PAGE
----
Wednesday, December 27, 2017
'Overview of the League of Nations'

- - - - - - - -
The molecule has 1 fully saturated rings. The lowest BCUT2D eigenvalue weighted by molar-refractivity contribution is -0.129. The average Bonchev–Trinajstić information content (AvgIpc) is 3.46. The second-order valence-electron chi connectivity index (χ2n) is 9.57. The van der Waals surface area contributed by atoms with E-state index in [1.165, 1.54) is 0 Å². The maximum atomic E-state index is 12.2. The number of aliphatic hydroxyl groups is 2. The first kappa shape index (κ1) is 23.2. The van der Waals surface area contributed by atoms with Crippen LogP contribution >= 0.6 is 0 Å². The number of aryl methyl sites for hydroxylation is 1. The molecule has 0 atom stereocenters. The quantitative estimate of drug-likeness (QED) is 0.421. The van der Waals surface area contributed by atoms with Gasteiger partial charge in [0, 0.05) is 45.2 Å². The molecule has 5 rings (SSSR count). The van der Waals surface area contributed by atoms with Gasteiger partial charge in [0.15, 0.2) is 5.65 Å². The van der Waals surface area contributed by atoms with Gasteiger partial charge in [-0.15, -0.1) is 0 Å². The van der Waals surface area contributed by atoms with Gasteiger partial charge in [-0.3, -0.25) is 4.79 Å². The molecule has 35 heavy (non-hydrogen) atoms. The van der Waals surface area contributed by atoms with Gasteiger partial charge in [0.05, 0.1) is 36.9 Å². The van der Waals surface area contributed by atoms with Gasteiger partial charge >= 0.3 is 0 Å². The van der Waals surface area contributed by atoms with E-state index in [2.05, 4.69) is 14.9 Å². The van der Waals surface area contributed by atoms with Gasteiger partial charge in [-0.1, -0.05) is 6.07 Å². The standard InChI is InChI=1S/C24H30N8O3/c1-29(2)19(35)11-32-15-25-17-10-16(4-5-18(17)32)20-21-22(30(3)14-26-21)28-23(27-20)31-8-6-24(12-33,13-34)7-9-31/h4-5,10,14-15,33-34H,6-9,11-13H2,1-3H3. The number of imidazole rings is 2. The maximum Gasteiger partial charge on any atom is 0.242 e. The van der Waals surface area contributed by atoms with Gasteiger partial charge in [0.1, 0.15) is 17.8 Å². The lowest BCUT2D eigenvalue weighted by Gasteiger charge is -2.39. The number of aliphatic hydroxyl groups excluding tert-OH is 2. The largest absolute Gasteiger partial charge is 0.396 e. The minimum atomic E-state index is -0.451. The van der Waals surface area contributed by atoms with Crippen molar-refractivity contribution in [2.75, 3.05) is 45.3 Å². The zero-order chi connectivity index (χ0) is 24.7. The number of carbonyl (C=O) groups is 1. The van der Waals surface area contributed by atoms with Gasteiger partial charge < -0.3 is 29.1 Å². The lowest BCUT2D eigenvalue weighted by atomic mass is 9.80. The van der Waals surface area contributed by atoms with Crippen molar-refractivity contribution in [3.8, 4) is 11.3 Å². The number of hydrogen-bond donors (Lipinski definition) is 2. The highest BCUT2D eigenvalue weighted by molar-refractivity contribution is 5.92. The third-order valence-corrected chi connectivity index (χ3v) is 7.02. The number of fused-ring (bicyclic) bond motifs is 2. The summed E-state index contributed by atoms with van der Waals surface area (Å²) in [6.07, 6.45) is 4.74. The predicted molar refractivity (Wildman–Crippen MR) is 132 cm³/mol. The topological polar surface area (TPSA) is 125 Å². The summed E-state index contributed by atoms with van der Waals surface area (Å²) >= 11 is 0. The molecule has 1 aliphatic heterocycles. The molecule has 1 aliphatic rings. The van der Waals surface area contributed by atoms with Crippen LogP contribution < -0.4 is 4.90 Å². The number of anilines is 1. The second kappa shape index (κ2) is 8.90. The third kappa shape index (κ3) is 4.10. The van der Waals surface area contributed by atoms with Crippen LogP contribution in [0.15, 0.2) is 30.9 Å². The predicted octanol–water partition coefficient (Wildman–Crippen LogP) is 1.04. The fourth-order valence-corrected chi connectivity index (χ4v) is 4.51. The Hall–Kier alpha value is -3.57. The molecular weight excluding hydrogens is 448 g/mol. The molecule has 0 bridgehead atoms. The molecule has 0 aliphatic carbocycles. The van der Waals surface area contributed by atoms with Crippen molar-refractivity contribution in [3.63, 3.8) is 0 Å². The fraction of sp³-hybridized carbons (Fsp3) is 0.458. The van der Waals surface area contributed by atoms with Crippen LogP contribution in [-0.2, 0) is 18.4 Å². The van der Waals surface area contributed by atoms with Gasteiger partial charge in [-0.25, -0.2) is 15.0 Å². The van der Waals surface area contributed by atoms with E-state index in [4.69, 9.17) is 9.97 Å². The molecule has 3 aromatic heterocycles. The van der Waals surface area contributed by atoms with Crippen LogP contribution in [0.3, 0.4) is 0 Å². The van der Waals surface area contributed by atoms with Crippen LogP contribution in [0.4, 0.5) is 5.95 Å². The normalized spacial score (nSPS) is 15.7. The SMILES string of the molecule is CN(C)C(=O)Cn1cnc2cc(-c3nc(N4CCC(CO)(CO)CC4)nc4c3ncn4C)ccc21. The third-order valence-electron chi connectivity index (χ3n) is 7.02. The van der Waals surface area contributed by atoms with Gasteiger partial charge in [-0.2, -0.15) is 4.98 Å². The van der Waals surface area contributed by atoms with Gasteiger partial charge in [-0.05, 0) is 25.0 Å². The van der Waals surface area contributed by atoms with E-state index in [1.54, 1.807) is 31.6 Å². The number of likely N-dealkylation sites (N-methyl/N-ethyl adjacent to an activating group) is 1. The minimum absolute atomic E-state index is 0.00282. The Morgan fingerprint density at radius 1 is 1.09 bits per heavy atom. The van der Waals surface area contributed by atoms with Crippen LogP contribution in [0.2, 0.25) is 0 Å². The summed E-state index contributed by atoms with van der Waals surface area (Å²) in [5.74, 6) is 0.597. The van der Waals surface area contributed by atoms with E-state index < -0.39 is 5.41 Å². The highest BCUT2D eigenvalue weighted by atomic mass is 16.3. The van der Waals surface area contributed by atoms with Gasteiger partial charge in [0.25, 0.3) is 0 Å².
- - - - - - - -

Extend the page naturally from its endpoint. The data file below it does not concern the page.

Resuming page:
'The league of Nations has been commonly regarded in history as a uncheerful failure. Although it did suffer study failures during the 1930s, its successes must not be overlooked and its drive to scrub out introduction disease was interpreted on by the United Nations and continues today. The confederacy of Nations was aline up beca give President Wilson treasured this more than anything else. He treasured the coalition to be a kind of gentlemans gentleman parliament where nations would miscellanea out their arguments. He hoped this would stop fights. tho Wilson compulsioned to do more than only if stop war; he wanted to muddle the adult male a remedy place. He wanted the coalition to do things to repair peoples lives and jobs. He wanted to improve public health, and to eat up slavery. Wilson also hoped that the partnership would stockpile the nations to tick to disarmament to prepare d stimulate their weapons. That would make war impossible. Finally, Wilson impression that the alliance of Nations could apply the Treaty of Versailles, and persuade countries to keep the promises they had do. \n cardinal countries joined the union at the start. In the 1930s around 60 countries were members. This made the partnership front strong. However, the most muscular countries in the being were not members. The ground forces did not want to join. The Russians refused to join they were Communists and detested Britain and France. Germany was not allowed to join. Without these trine big powers, the confederacy was weak. Britain and France were the main members, helped by Italy and Japan; they were sooner powerful countries. Also, the alliance had four powers it could use to make countries do as it. Theoretically, the League was allowed to use war machine force, but the League did not find an army of its own so if a country handle it, in the end, on that point was nothing the League could do. The main intensity of the League was tha t it had been set up by the Treaty of Versailles, and agree by everybody at the conference. The biggest weakness was that the Leagues organization...'